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Razor-Sharp Weapons vs. Heavy Armor

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If a razor-sharp weapon has already become damaged by not causing damage when striking a character in heavy armor, does the Damaged condition also make it lose it's razor-sharp status? The rule seems to indicate that a katana would remain a razor-sharp weapon after being damaged by contact with heavy armor, so that it would be Destroyed after a second hit.

I'm wondering if the intent here was to have the katana become Damaged, but then no longer be considered a razor-sharp weapon, so a second hit would not Destroy it.

Thoughts?

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Note that if you can guess the armor of your opponent, you can literally decide to not hit if it would cause 0 damage --> break your sword. Armor values are standarized, even for enemies, so if you would do more than 5 damage, you can pretty safely attack - unless the opponent has something like Striking As Earth active. 

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That really just removes a layer of immersion from the game, by having one game mechanic inherently negate another one in such a patently silly way.  "Oh no, I'm going to hit his armor! Split-second diversion of my strike!"

Effectively there is no point to any weapons having Razor-Edged because it should never come into effect. Character Resistance is set prior to the roll (their SaE bonuses are already in play).  So the attacking character is fully aware of how many successes they need to avoid the effect. If they roll that many, they strike.  If they don't, they then intentionally miss.  That's so antithetical to roleplaying it's not even funny.

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2 hours ago, TheVeteranSergeant said:

That really just removes a layer of immersion from the game, by having one game mechanic inherently negate another one in such a patently silly way.  "Oh no, I'm going to hit his armor! Split-second diversion of my strike!"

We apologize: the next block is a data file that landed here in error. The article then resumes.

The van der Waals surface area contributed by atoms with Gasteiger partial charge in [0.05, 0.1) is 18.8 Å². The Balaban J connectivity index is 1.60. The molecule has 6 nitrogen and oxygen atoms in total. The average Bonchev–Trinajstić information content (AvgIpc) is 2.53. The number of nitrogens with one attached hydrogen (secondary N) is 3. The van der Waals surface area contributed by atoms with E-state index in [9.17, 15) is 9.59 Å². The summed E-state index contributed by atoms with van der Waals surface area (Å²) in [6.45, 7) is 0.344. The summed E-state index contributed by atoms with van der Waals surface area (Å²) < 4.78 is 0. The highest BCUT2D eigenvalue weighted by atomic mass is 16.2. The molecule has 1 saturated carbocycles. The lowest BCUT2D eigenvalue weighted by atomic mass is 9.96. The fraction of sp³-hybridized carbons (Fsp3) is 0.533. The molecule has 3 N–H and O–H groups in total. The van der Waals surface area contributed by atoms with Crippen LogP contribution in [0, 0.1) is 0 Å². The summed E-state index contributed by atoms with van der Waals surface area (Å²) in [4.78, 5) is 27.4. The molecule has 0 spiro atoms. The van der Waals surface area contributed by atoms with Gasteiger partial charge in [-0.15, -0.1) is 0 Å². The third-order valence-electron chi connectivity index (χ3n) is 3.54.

More like you try to line up an attack but find no opening, so you do not commit to it, choosing to wait for a better opening. Or maybe you find an opportunity to keep your opponents attention so your buddy can have an easier time finding a way in through the armor.

2 hours ago, TheVeteranSergeant said:

Effectively there is no point to any weapons having Razor-Edged because it should never come into effect. Character Resistance is set prior to the roll (their SaE bonuses are already in play).  So the attacking character is fully aware of how many successes they need to avoid the effect. If they roll that many, they strike.  If they don't, they then intentionally miss.  That's so antithetical to roleplaying it's not even funny.

The presence of Razor-Edged changes the way you approach attacking your opponent. It is possible to misjudge what you need to succeed if do not know your opponent's capabilities also. So there is a point, you just might not like it.

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You can hand-wave however you like.   Unless the rules or the GM explicitly state the target numbers in combat are hidden, then the rule stands as written, and you will inevitably have players figuring out what WHW did: that you can fail intentionally just because you didn't get the result you needed and avoid the negative outcome.  It's storygame nonsense to avoid the outcomes of dice mechanics.  Committing to rolling dice means an acceptance of randomized outcomes based on a calculated risk.  4th Edition had mechanics for this, represented by either a maneuver or raises, that would have (if 4E had had this Razor Edged trait) allowed a player with a katana to risk failure to look for opportunities to strike around the heavy armor if you were afraid of just hacking away.  This mechanic lets the player figure out what they want to do after the randomized outcome happens, which eliminates risk.  Did I do it? Awesome!  Did I not? Oh, well I never tried anyway.  Besides, if you're hiding target numbers from me, I'm going to use this rule to hit somebody with my spare sword to get a Void Point back, lol.

The game needs to decide what it is. Because right now it's just a crappy mechanical game with cumbersome storygame elements, and it's a crappy storygame with cumbersome dice mechanics.  Crunch gamers don't want to play this game because the mechanics are chores and often nonsensical, traditional roleplayers don't want to play this game because the roleplay mechanics are a hindrance and poorly considered. Only storygamers want to play this game.  If they want to make a storygame, that's fine. Go all the way on it and don't pretend it is using any of the heritage of previous mechanics, or of dice mechanics in general.  Just please reprint 4th Edition so my newer players can get hard copy books without paying through the nose on EBay.